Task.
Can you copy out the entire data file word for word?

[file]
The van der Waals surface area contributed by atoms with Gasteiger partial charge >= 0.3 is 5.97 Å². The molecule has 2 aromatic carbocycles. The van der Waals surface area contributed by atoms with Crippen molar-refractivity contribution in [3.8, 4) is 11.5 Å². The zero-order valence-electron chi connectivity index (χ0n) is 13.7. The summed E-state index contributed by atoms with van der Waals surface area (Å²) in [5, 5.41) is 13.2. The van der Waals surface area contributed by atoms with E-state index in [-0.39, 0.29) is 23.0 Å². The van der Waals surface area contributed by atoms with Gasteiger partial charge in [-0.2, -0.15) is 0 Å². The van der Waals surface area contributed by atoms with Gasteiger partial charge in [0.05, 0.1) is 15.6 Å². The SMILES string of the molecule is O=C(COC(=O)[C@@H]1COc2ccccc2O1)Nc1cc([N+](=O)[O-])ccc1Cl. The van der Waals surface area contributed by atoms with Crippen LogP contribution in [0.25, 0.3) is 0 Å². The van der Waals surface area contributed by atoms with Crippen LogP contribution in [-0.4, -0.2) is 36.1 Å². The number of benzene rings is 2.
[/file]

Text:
The van der Waals surface area contributed by atoms with Gasteiger partial charge >= 0.3 is 5.97 Å². The molecule has 2 aromatic carbocycles. The van der Waals surface area contributed by atoms with Crippen molar-refractivity contribution in [3.8, 4) is 11.5 Å². The zero-order valence-electron chi connectivity index (χ0n) is 13.7. The summed E-state index contributed by atoms with van der Waals surface area (Å²) in [5, 5.41) is 13.2. The van der Waals surface area contributed by atoms with E-state index in [-0.39, 0.29) is 23.0 Å². The van der Waals surface area contributed by atoms with Gasteiger partial charge in [-0.2, -0.15) is 0 Å². The van der Waals surface area contributed by atoms with Gasteiger partial charge in [0.05, 0.1) is 15.6 Å². The SMILES string of the molecule is O=C(COC(=O)[C@@H]1COc2ccccc2O1)Nc1cc([N+](=O)[O-])ccc1Cl. The van der Waals surface area contributed by atoms with Crippen LogP contribution in [0.25, 0.3) is 0 Å². The van der Waals surface area contributed by atoms with Crippen LogP contribution in [-0.4, -0.2) is 36.1 Å². The number of benzene rings is 2.